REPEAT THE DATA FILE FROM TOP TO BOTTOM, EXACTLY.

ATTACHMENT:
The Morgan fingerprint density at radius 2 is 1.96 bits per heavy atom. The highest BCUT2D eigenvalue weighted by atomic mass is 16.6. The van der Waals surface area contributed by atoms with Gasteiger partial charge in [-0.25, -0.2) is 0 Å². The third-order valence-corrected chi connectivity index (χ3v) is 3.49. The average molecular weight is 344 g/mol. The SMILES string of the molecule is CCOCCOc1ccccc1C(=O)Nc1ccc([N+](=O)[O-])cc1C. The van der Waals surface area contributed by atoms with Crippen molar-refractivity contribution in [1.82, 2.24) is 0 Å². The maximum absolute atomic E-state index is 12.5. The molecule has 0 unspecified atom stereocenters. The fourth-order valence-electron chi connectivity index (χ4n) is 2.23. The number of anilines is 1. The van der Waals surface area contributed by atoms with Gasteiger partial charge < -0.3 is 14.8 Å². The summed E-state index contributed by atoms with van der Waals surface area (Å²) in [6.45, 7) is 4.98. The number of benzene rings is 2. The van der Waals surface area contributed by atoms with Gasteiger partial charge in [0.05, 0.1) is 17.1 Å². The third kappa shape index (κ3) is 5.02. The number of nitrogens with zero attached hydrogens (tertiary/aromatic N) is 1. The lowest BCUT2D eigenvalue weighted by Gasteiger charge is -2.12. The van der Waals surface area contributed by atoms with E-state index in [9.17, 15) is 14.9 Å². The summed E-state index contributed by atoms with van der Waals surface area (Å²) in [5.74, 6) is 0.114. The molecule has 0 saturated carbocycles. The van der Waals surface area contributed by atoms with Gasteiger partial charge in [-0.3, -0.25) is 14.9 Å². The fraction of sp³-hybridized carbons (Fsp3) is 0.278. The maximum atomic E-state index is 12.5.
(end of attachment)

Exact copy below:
The Morgan fingerprint density at radius 2 is 1.96 bits per heavy atom. The highest BCUT2D eigenvalue weighted by atomic mass is 16.6. The van der Waals surface area contributed by atoms with Gasteiger partial charge in [-0.25, -0.2) is 0 Å². The third-order valence-corrected chi connectivity index (χ3v) is 3.49. The average molecular weight is 344 g/mol. The SMILES string of the molecule is CCOCCOc1ccccc1C(=O)Nc1ccc([N+](=O)[O-])cc1C. The van der Waals surface area contributed by atoms with Crippen molar-refractivity contribution in [1.82, 2.24) is 0 Å². The maximum absolute atomic E-state index is 12.5. The molecule has 0 unspecified atom stereocenters. The fourth-order valence-electron chi connectivity index (χ4n) is 2.23. The number of anilines is 1. The van der Waals surface area contributed by atoms with Gasteiger partial charge < -0.3 is 14.8 Å². The summed E-state index contributed by atoms with van der Waals surface area (Å²) in [6.45, 7) is 4.98. The number of benzene rings is 2. The van der Waals surface area contributed by atoms with Gasteiger partial charge in [0.05, 0.1) is 17.1 Å². The third kappa shape index (κ3) is 5.02. The number of nitrogens with zero attached hydrogens (tertiary/aromatic N) is 1. The lowest BCUT2D eigenvalue weighted by Gasteiger charge is -2.12. The van der Waals surface area contributed by atoms with E-state index in [9.17, 15) is 14.9 Å². The summed E-state index contributed by atoms with van der Waals surface area (Å²) in [5.74, 6) is 0.114. The molecule has 0 saturated carbocycles. The van der Waals surface area contributed by atoms with Gasteiger partial charge in [-0.3, -0.25) is 14.9 Å². The fraction of sp³-hybridized carbons (Fsp3) is 0.278. The maximum atomic E-state index is 12.5.